Courage and selflessness in professional actions: but are they enough?
Correspondence address: Dr Je Kan Alder-Collins, Fukuoka Prefectural University, Health Promotion Centre, Ita 4395, Tagawa 825-8585, Japan; Tel: 81 947 422 1367; Fax: 81 947 422 1367; E-mail: firstname.lastname@example.org.
The Great East Japan Earthquake on 11 March 2011 caused considerable loss of life, destruction of livelihood and infrastructure. Linked to this event but not its cause, was the meltdown and radioactive contamination of the environment from Fukishima Dai-ichi power plant. This disaster, in turn, led to the enforced evacuation of populations at risk. Japanese nurses, physicians, paramedical staff and faculty from nearby universities all volunteered to staff decontamination centres for evacuees and survivors.
This commentary critically reflects on the insights provided in this issue by Noto, Kitamiya, Itaki, Urushizaka & Yamabe (pp. 196–200) on the role of nurses in the Fukishima Dai-ichi disaster, extending that critique to evidence that has emerged through official and unofficial sources.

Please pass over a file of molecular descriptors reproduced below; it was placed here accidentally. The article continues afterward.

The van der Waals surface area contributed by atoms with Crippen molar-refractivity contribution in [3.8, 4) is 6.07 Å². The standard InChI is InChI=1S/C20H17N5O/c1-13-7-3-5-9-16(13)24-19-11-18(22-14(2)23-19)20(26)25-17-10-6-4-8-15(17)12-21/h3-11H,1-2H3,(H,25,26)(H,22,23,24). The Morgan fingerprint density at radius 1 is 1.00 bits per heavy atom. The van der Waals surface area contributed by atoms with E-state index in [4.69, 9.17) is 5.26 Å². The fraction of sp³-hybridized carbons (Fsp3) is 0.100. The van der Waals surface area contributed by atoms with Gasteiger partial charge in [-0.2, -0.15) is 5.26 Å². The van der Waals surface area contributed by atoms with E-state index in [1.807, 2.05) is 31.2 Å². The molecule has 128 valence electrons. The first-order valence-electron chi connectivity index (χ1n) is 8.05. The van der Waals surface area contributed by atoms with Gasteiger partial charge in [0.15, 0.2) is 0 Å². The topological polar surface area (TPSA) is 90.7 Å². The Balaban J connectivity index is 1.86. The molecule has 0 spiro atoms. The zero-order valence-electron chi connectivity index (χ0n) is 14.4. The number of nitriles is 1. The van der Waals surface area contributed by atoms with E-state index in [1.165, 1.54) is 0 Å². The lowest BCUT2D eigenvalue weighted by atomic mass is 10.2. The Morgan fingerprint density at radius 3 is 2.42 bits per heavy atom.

Disaster planning is not a popular subject for societies in general nor is it a finite art or process. Civil authorities often work under restricted or reducing budgets and resources while serving increasing demands. Disaster planning requires multidisciplinary skills sets to be able to work across the many different departments, agencies, interest groups and budgets. Planners need to think outside the box, allocate resources and training to a level that justifies known and/or projected threats in preparing first responders with the correct tools, training and time to practise skills they may never be called upon to use.
Disasters will always happen be they natural or man-made. To rely on the courage and selflessness of professionals is not enough. Training and learning from previous disasters can help in responsible planning.